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Clause 1

Part of Counter-Terrorism Bill – in a Public Bill Committee at 10:45 am on 29th April 2008.

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Photo of Tony McNulty Tony McNulty Minister of State (Security, Counter-terrorism, Crime and Policing), Home Office 10:45 am, 29th April 2008

On that point, yes it would, because the thrust of the amendment negates the clause. Members need to understand—as I am sure that they do—that this is not about fishing. It is not a carte-blanche—PACE and everything else aside—for the police to go fishing just because it is a terrorist case. I urge members to read the set of clauses carefully. It is about allowing seizure where there are no reasonable grounds, for a period of only up to 96 hours. The hon. and learned Member for Beaconsfield was wrong to say that there is no time limit. That period is precisely to ascertain whether the police can establish reasonable grounds, given the obscure nature of the document, to seize it in the normal legal fashion. That is all. The Committee needs to read all five interlocking clauses, which go through other points that the hon. and learned Gentleman made about copies and all the other elements, including the record of seizure and legal privilege. In that context, reinserting “reasonable grounds” would make the five clauses a nonsense and negate them entirely. This power is about the temporary removal, in these obscure situations, of reasonable suspicions, grounds for belief and the other assorted reasons why police can seize a document.

I take the point that the document could be a restaurant menu from Peshawar, al-Qaeda’s latest top 10 or something else. However, these measures are about refining and clarifying the law. I do not accept the point half made by the hon. and learned Gentleman that on reasonable grounds, the police can take whatever they like in any circumstances. We are discussing a temporary, limited power to seize documents, the origin and content of which are obscure, take them to a police station, translate them and establish whether they can appropriately be seized on reasonable grounds. I accept everything that has been said about privacy of papers.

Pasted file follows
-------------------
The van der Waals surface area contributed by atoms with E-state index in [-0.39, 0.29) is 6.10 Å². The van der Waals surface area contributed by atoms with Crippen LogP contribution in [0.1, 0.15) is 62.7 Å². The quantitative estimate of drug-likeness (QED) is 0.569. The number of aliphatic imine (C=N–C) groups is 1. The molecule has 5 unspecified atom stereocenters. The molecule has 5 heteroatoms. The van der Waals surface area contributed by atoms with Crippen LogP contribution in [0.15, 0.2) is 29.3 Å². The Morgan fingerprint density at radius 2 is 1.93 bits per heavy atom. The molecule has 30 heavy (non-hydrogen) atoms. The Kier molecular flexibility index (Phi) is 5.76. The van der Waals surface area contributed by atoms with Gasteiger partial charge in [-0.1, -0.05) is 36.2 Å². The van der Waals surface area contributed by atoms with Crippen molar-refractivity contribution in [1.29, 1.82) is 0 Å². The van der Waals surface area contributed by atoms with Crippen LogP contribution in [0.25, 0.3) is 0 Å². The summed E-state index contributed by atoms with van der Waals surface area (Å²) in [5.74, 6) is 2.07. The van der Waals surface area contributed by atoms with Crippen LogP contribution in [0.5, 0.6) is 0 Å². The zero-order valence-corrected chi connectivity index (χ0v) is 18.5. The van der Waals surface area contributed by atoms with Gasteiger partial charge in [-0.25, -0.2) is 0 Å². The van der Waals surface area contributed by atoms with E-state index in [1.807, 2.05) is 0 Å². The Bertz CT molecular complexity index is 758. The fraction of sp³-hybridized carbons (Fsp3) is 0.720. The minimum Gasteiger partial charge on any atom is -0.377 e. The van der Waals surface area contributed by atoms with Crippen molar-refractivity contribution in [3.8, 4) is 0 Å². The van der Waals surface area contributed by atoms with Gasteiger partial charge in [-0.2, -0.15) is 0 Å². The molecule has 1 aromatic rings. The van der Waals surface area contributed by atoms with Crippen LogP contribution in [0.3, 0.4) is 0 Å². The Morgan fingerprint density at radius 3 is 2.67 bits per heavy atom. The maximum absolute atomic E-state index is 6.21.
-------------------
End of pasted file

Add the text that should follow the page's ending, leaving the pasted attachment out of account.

The amendment would negate this power entirely. I say in the nicest way possible that the hon. and learned Gentleman should take the shiver out of his spine because it is not appropriate. This measure is not a sledgehammer cracking through the rule of law in any way, shape or form. He should be aware, as he clearly was not from his introduction, that there will be time limits and that clear records must be kept. Everything interlocks across the five clauses. Where appropriate, PACE and guidelines will be amended and discretion will still depend on the reasonable and temperate manner in which the police must exercise their powers.

I assure the Committee that this power is not about weakening the legal grounds for seizure, other than saying in reasonable circumstances, “We have come across certain documents. We think that they may be important to this terrorism case, but we do not know. We cannot on any reasonable grounds seize them legally. Let’s have 48 or 96 hours”—as one of the later clauses says—“to ascertain that. We can then either return them or seize them legally on grounds of reasonable suspicion.”